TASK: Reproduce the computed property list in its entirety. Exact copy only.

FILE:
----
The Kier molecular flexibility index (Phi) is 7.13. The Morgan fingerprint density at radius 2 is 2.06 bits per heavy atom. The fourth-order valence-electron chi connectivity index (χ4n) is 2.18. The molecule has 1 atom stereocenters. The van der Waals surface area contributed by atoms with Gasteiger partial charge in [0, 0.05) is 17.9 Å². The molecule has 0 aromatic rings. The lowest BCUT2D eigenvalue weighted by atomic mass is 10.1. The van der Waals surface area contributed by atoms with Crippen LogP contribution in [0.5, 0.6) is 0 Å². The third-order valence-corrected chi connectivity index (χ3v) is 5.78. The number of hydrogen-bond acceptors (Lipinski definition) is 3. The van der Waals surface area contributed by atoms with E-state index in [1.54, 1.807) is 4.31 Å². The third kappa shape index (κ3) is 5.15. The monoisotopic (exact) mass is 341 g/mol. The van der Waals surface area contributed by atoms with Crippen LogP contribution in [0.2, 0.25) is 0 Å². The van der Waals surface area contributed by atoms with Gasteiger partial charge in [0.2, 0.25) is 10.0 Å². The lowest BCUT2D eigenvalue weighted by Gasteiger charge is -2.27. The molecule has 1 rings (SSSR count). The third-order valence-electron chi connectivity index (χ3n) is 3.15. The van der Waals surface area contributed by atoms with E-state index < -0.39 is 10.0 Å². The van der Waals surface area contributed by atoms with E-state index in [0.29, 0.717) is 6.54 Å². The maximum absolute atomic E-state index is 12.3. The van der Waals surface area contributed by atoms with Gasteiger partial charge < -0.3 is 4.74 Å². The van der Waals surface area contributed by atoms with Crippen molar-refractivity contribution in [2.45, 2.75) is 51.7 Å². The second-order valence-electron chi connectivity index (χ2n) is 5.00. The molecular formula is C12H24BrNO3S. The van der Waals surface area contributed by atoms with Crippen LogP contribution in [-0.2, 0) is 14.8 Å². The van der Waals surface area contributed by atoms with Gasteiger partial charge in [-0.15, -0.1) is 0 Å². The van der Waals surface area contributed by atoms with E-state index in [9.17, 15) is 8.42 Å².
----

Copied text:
The Kier molecular flexibility index (Phi) is 7.13. The Morgan fingerprint density at radius 2 is 2.06 bits per heavy atom. The fourth-order valence-electron chi connectivity index (χ4n) is 2.18. The molecule has 1 atom stereocenters. The van der Waals surface area contributed by atoms with Gasteiger partial charge in [0, 0.05) is 17.9 Å². The molecule has 0 aromatic rings. The lowest BCUT2D eigenvalue weighted by atomic mass is 10.1. The van der Waals surface area contributed by atoms with Crippen LogP contribution in [0.5, 0.6) is 0 Å². The third-order valence-corrected chi connectivity index (χ3v) is 5.78. The number of hydrogen-bond acceptors (Lipinski definition) is 3. The van der Waals surface area contributed by atoms with E-state index in [1.54, 1.807) is 4.31 Å². The third kappa shape index (κ3) is 5.15. The monoisotopic (exact) mass is 341 g/mol. The van der Waals surface area contributed by atoms with Crippen LogP contribution in [0.2, 0.25) is 0 Å². The van der Waals surface area contributed by atoms with Gasteiger partial charge in [0.2, 0.25) is 10.0 Å². The lowest BCUT2D eigenvalue weighted by Gasteiger charge is -2.27. The molecule has 1 rings (SSSR count). The third-order valence-electron chi connectivity index (χ3n) is 3.15. The van der Waals surface area contributed by atoms with E-state index < -0.39 is 10.0 Å². The van der Waals surface area contributed by atoms with E-state index in [0.29, 0.717) is 6.54 Å². The maximum absolute atomic E-state index is 12.3. The van der Waals surface area contributed by atoms with Gasteiger partial charge < -0.3 is 4.74 Å². The van der Waals surface area contributed by atoms with Crippen molar-refractivity contribution in [2.45, 2.75) is 51.7 Å². The second-order valence-electron chi connectivity index (χ2n) is 5.00. The molecular formula is C12H24BrNO3S. The van der Waals surface area contributed by atoms with Crippen LogP contribution in [-0.2, 0) is 14.8 Å². The van der Waals surface area contributed by atoms with Gasteiger partial charge in [-0.15, -0.1) is 0 Å². The van der Waals surface area contributed by atoms with E-state index in [9.17, 15) is 8.42 Å².